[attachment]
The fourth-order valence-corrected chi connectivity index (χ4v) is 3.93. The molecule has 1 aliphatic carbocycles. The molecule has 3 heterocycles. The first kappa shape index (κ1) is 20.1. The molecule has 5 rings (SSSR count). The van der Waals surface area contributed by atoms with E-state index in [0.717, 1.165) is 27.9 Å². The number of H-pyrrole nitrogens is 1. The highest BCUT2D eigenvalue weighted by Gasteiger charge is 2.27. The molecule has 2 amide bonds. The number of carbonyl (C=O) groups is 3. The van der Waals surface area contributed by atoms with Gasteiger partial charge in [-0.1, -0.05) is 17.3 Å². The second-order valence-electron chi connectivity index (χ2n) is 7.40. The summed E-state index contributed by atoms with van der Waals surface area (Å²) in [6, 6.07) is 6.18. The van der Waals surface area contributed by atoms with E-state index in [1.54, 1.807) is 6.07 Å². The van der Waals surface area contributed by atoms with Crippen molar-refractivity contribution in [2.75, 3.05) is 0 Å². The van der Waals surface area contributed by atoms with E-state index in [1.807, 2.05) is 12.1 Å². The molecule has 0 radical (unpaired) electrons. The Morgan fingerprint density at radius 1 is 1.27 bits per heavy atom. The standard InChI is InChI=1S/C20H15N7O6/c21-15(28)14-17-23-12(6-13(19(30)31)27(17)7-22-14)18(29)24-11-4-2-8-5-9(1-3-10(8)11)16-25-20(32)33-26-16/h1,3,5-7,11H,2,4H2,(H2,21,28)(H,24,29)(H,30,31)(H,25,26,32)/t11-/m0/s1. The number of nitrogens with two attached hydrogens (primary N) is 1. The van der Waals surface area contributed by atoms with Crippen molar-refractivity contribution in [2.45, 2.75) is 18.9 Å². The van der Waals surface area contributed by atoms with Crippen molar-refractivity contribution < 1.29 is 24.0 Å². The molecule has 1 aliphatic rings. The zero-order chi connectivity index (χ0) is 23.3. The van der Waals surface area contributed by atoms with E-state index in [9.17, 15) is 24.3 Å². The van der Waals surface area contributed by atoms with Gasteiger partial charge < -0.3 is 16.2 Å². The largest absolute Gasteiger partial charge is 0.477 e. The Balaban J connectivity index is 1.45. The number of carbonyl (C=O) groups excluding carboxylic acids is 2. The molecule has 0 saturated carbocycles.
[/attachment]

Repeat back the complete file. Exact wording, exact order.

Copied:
The fourth-order valence-corrected chi connectivity index (χ4v) is 3.93. The molecule has 1 aliphatic carbocycles. The molecule has 3 heterocycles. The first kappa shape index (κ1) is 20.1. The molecule has 5 rings (SSSR count). The van der Waals surface area contributed by atoms with E-state index in [0.717, 1.165) is 27.9 Å². The number of H-pyrrole nitrogens is 1. The highest BCUT2D eigenvalue weighted by Gasteiger charge is 2.27. The molecule has 2 amide bonds. The number of carbonyl (C=O) groups is 3. The van der Waals surface area contributed by atoms with Gasteiger partial charge in [-0.1, -0.05) is 17.3 Å². The second-order valence-electron chi connectivity index (χ2n) is 7.40. The summed E-state index contributed by atoms with van der Waals surface area (Å²) in [6, 6.07) is 6.18. The van der Waals surface area contributed by atoms with E-state index in [1.54, 1.807) is 6.07 Å². The van der Waals surface area contributed by atoms with Crippen molar-refractivity contribution in [2.75, 3.05) is 0 Å². The van der Waals surface area contributed by atoms with E-state index in [1.807, 2.05) is 12.1 Å². The molecule has 0 radical (unpaired) electrons. The Morgan fingerprint density at radius 1 is 1.27 bits per heavy atom. The standard InChI is InChI=1S/C20H15N7O6/c21-15(28)14-17-23-12(6-13(19(30)31)27(17)7-22-14)18(29)24-11-4-2-8-5-9(1-3-10(8)11)16-25-20(32)33-26-16/h1,3,5-7,11H,2,4H2,(H2,21,28)(H,24,29)(H,30,31)(H,25,26,32)/t11-/m0/s1. The number of nitrogens with two attached hydrogens (primary N) is 1. The van der Waals surface area contributed by atoms with Crippen molar-refractivity contribution in [2.45, 2.75) is 18.9 Å². The van der Waals surface area contributed by atoms with Crippen molar-refractivity contribution < 1.29 is 24.0 Å². The molecule has 1 aliphatic rings. The zero-order chi connectivity index (χ0) is 23.3. The van der Waals surface area contributed by atoms with E-state index in [9.17, 15) is 24.3 Å². The van der Waals surface area contributed by atoms with Gasteiger partial charge < -0.3 is 16.2 Å². The largest absolute Gasteiger partial charge is 0.477 e. The Balaban J connectivity index is 1.45. The number of carbonyl (C=O) groups excluding carboxylic acids is 2. The molecule has 0 saturated carbocycles.